We have some trips in the works – a week at L’Abri in Holland this fall (we had planned on spending time in the original Swiss L’Abri but it was booked solid), heading over to Morocco this fall (the Canary Islands are off the coast of Morocco), and a trip to Israel after Christmas. Although not yet planned, we want to stop off in Thailand again and also plan a trip to Oaxaca (probably take Lucy to Mexico City or Puebla again) before back to Austin. We’ve been racking up the frequent flyer miles and will be cashing those in!

    I’ve enjoyed reading this summer and would highly recommend these books if you’re looking for some good reads: Peace Child by Don Richardson, Eternity in their Hearts by Don Richardson, The Man Who Listens to Horses by Monty Roberts, and How Shall We Then Live by Francis Schaeffer. I’ve got a few more English books in my stack and then I’m going to try to only read in Spanish.

    We are enjoying an incredible year and only rarely get home-sick, but we do miss our friends and family, and it means a lot to receive letters or e-mail. Thanks to those who have kept in touch!
    Thursday, September 01, 2005

    Early Anniversary at the Eiffel Tower Photos

    Anniversary Lunch: Altitude 95 Rest., Eiffel Twr, 1st Lvl (Photos)

    Pictures from the top of the Eiffel Tower



    Notre Dame Cathedral Pictures



    The Louvre Pictures



    Random Photos in Paris




    Tuesday, August 16, 2005

    New Portugal Photos Available

    We have posted new photos of Portugal!
    They are below the following update so scroll down to see them.
    Monday, August 15, 2005

    Ricoy Update No. 12

    Another Ricoy update -- August 15, 2005!

    2-YEAR ANNIVERSARY:
    Ah, Paris! We celebrated our anniversary a few weeks early so we could do so at the Eiffel Tower. We started the day with a city tour, followed by lunch at Altitude 95 (Eiffel Tower restaurant) and a ride to the top for phenomenal 360 views. We lazed away the afternoon on the grass near the tower’s base, gazing up at the Paris landmark and asking each other the paradoxical questions all couples in love must ponder at their anniversary: Has it been 2 years already? (Time has flown!) and Can it only be 2 years? (But it feels as if we’ve always known each other; our love and lives have become so intertwined that no other reality seems plausible.) It has certainly been a beautiful 2 years and it was a beautiful day to celebrate! And the day was not over! Still stuffed from lunch (the most delicious non-Thai meal I can remember eating!), we walked around, then had salads at a streetside café. At 10pm, we took a cruise down the River Seine and marveled at the lights of Paris.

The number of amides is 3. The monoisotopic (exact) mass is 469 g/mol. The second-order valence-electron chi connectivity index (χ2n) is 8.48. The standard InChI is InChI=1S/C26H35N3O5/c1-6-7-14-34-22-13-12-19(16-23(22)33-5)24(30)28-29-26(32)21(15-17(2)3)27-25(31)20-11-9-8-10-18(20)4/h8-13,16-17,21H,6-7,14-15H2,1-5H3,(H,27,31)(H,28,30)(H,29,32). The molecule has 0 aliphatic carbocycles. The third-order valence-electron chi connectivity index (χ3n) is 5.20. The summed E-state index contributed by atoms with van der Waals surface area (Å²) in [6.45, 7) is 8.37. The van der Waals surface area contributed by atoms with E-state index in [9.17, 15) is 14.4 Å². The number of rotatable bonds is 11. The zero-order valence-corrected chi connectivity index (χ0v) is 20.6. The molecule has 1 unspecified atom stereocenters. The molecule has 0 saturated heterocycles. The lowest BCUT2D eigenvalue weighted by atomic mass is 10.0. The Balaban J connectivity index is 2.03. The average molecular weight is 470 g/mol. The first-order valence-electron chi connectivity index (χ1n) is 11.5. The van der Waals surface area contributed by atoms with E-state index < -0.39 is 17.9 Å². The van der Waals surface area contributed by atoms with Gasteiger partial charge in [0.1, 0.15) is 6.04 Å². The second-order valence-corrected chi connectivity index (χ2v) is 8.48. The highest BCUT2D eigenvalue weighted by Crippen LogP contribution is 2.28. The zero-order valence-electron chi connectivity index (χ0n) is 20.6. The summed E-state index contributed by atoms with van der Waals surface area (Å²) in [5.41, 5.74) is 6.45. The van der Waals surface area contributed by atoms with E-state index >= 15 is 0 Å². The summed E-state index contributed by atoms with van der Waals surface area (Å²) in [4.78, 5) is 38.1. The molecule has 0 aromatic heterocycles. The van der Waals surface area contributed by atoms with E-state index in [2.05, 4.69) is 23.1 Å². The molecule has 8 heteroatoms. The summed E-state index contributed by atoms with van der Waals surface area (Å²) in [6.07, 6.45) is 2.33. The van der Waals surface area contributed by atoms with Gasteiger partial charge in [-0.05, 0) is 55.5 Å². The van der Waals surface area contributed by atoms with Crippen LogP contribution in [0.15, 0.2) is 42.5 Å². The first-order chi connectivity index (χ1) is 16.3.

Other Paris highlights included Notre Dame Cathedral (incredible!), the Louvre (somewhat brief – I’ll explain), great food (French and Thai… and even McDonalds tasted better in Paris), an introduction to the French language, etc.

    We took 2 French lessons. I entered that classroom knowing 2 or questionably 3 French words – and mispronouncing even those! What a humbling, tiring, and somewhat intimidating experience to be a true language beginner -- but what fun it was when things started to click, even after just a few hours, so that we could understand just a little more of what we heard and saw. It was moving to think of my own ESL students, mostly immigrants who work so hard to learn our language and to make a new life for themselves. I already had tremendous respect for my students, and this experience really reinforced that!

    All in all, Paris was a wonderful experience! The downside was definitely the price – expensive! We try to be budget travelers ($11/night on the beach in Thailand, 16/night ocean-view in Tenerife, Spain, 30/night by the beach in Portugal) but we forked out $65/night for 3 nights in Paris. Even youth hostels in Paris would have run us $50 (despite what I said about seeming like we’ve always been together, I do still face sticker shock when I realize that youth hostel prices which would be reasonable for 1 have to be doubled, as there are 2 of us now!)

    AMERICANS HAVE CLASS!:
    Visiting the Louvre was also a wonderful opportunity, though it didn’t work out quite as hoped.

    I will preface this story by sharing that we are tiring of attitudes toward our own country, government and culture. Regardless of political persuasion, I think most fair-minded Americans would be disturbed by the selective and biased news coverage and portrayal of our government (particularly the president), U.S. policies and American culture. While most Europeans are kind to us as individual Americans, various comments betray widespread perception that Americans lack class, culture, good judgment and intelligence.

    Well, our visit to the Louvre got me thinking about my own definition of class and culture. For one thing, the United States’ relative lack of class structure (though this is in peril of changing) paradoxically gives America “class” in my book. And Americans’ emphasis on the worth of the individual (much maligned as individualism is) is closely related and something I highly value. The way I was treated by people of varying nationalities at the Louvre made me proud of my fellow Americans, but it made for a disappointing day. I cannot stand for long periods of time (knees), so I always use a wheelchair when visiting museums. Our fellow tourists were beyond rude, cutting us off and walking in front of us so that it was difficult to move forward and even squeezing directly in front of me and blocking my view of exhibits, sometimes glancing back at me to make sure they didn’t trip and then placing themselves directly in front of my “view.” There were kind individuals of many nationalities (the most understanding was a Taiwanese Louvre employee who came to our rescue at the Mona Lisa), but most people were remarkably rude and acted as if I didn’t exist. The American tourists, on the whole, were a notable and refreshing exception. A number of fellow Americans were conscious of me as an individual and thoughtfully made way and asked others to do the same so that we could see. While I am the first to admit that we Americans are far from perfect, and it is quite possible that the American tourists on the whole knew less about the Louvre exhibits than their European counterparts, from what I saw, the Americans displayed true culture and real class.